Scott Slant Wednesday Weekly: From the ‘takin’ care of business’ department

Once Creighton finished off its upset of No. 1 UConn, Boise State got down to business on FS1. We knew that if the Broncos beat San Jose State Tuesday night, they would be alone in second place in the Mountain West.It didn’t take long to figure out that’s what would happen. An 8-8 tie early on morphed into a 38-14 Broncos lead via a 30-6 run all the way through the final seconds of the half, and the end result was an 82-50 romp over the Spartans in ExtraMile Arena. Four players had workmanlike double-figure efforts: Tyson Degenhart, Max Rice, Chibuzo Agbo and O’Mar Stanley. With Utah State’s 66-60 win over San Diego State Tuesday night, the Aggies are now all alone in first place, and Boise State is a half-game back. Those who were worried about the Broncos looking ahead were able to exhale.


Right off the bat, it was apparent Boise State would be high-energy. And coach Leon Rice was able to prolong it by substituting early and often. In fact, RJ Keene, Jace Whiting and Cam Martin were catalysts during the Broncos’ back-breaking run. Keene grabbed a steal and drove for a layin and drained a three-pointer in back-to-back possessions, and Whiting hit a floater and dropped in a couple free throws. Martin contributed two points, two rebounds and two assists during the surge. For the game, Martin dished out four assists, and all of them were of the dazzling variety. Bench improvement has been big for the Broncos—and will continue to be down the stretch. Especially in their next assignment Saturday night against Wyoming at 7,220 feet.


Revisiting the Fresno State game, Boise State’s plan against the Bulldogs was pretty clear last Saturday night. Fresno State was talent-challenged with two big men sidelined, and the Broncos wanted to attack the post. The important thing is, they executed it. Stanley opened the scoring with a reverse layup 15 seconds into the game, and Degenhart drew a foul and made a couple of free throws one minute into the contest. Stanley and Degenhart scored the Broncos’ first eight points of the evening. Shooting and free throws were the theme—the Broncos shot 59 percent from the field and went 20-for-28 from the charity stripe, with Degenhart putting up 24 points.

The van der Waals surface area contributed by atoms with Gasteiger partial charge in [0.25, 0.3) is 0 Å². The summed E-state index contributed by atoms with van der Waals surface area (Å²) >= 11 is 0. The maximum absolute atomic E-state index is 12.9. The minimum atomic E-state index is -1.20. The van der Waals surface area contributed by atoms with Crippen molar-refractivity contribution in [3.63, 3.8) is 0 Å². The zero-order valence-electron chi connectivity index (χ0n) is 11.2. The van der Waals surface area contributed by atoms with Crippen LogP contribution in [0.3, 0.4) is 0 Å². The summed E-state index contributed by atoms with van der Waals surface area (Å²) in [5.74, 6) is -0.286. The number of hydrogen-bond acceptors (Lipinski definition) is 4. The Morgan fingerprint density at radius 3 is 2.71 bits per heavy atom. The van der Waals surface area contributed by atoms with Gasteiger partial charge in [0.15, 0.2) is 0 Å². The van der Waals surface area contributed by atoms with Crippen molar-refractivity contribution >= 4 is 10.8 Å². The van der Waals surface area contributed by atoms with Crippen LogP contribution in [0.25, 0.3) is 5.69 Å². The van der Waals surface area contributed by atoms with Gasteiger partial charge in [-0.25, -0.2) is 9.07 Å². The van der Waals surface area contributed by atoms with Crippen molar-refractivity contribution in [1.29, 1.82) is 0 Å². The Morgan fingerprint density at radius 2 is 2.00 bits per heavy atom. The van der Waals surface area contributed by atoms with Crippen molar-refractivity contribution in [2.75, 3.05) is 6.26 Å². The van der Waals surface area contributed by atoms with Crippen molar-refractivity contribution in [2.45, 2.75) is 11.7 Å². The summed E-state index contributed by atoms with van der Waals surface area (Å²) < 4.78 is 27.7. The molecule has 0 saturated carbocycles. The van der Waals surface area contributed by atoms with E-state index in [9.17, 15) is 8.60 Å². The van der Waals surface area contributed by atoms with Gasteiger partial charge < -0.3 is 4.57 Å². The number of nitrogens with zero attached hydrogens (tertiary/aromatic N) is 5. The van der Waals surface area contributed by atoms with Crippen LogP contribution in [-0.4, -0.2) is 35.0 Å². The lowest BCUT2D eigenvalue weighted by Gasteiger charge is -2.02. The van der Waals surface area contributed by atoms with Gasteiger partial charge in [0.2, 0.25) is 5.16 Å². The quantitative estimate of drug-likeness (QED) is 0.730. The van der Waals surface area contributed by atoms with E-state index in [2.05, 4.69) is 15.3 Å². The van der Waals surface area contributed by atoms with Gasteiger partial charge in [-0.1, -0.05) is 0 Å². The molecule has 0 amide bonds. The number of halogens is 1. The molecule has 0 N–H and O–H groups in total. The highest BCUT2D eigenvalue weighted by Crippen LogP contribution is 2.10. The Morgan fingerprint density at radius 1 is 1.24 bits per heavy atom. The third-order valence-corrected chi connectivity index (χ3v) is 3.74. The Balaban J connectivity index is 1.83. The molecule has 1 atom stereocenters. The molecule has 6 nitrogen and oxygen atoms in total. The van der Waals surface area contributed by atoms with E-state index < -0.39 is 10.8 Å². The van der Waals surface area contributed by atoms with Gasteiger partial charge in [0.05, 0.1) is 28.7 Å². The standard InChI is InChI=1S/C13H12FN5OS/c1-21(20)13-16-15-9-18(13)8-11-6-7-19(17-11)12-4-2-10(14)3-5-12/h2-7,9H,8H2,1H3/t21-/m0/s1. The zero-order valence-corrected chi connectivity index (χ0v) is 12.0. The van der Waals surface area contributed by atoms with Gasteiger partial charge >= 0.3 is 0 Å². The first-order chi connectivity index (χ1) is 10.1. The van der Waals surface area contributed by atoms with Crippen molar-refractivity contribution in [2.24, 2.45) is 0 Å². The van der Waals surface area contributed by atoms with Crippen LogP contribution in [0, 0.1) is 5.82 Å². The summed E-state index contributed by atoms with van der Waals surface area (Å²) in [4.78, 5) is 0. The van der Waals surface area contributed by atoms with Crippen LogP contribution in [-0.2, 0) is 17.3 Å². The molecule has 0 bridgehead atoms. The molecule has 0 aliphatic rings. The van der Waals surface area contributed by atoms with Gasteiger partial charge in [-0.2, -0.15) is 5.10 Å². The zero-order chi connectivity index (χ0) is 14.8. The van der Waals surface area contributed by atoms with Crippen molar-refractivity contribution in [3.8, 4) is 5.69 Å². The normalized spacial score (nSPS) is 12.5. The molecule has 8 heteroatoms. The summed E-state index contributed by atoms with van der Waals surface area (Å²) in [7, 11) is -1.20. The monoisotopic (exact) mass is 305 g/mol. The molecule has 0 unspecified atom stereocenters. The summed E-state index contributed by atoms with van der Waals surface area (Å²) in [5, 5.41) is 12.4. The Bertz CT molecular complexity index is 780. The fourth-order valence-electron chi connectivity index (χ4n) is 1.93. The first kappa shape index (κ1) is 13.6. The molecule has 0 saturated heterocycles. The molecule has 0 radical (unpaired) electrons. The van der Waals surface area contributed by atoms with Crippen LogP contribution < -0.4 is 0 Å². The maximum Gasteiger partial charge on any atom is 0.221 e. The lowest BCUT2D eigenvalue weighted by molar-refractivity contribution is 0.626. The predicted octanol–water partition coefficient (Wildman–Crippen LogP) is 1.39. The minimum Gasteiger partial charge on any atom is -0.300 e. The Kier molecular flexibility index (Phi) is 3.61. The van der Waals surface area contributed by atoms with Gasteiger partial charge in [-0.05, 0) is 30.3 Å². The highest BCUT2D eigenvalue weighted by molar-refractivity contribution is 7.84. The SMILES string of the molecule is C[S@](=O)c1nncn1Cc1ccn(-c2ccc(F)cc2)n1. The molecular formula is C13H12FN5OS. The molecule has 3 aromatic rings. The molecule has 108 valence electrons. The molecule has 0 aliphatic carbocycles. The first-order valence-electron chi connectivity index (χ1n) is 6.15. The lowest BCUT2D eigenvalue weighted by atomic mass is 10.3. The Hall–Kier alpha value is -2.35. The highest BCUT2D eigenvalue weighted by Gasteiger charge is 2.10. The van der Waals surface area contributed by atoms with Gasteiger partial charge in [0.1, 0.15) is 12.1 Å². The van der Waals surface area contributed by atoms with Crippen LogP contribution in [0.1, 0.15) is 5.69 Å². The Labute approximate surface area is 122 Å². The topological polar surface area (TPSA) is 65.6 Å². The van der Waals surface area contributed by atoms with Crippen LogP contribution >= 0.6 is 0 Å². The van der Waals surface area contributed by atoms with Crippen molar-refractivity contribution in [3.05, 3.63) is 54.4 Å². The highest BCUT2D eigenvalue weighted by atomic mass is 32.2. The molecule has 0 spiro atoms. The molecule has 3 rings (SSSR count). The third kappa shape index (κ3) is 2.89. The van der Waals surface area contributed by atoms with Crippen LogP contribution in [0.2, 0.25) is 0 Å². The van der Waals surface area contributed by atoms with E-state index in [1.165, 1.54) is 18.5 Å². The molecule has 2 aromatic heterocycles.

There was a lot of vitriol directed at now-former Boise State offensive coordinator Bush Hamdan right after he left for Kentucky. I get that people were upset with the timing—and the fact that he had professed his love for the Broncos and the Treasure Valley a month and a half ago. Like I’ve said, coaches just shouldn’t say that stuff in today’s fluid environment. But the criticism of his play-calling? What I’ll remember about Bush is the Utah State game last November, the night he could really call a game exactly how he wanted to. He put Taylen Green in a position to succeed, and the two calls that resulted in touchdown passes to Matt Lauter were brilliant. This will all work out at Boise State, but I would have loved to see what Hamdan would do with all the weapons at his disposal now.


Boise State’s Spencer Danielson went right before the masses in the wake of Hamdan’s departure. Danielson was on Idaho SportsTalk late last week and talked about replacing him. First, he had some news about spring football. “I’m taking this slow,” said Danielson. “I’m walking the path to find the right fit.” That means spring ball may be pushed back a week. “I’m looking everywhere,” Danielson said. “And I mean that—from an FCS to a Power 5 to an NFL. I want to be an explosive offense. I want to be on the attack. And, he added, “This is biased, because I’m the head coach here—but this is a big-time job.” By the way, I did an interview with a Lexington radio station last Thursday, and Kentucky does not play Arkansas this year. So the Wildcats won’t need Hamdan’s Taylen Green scouting report.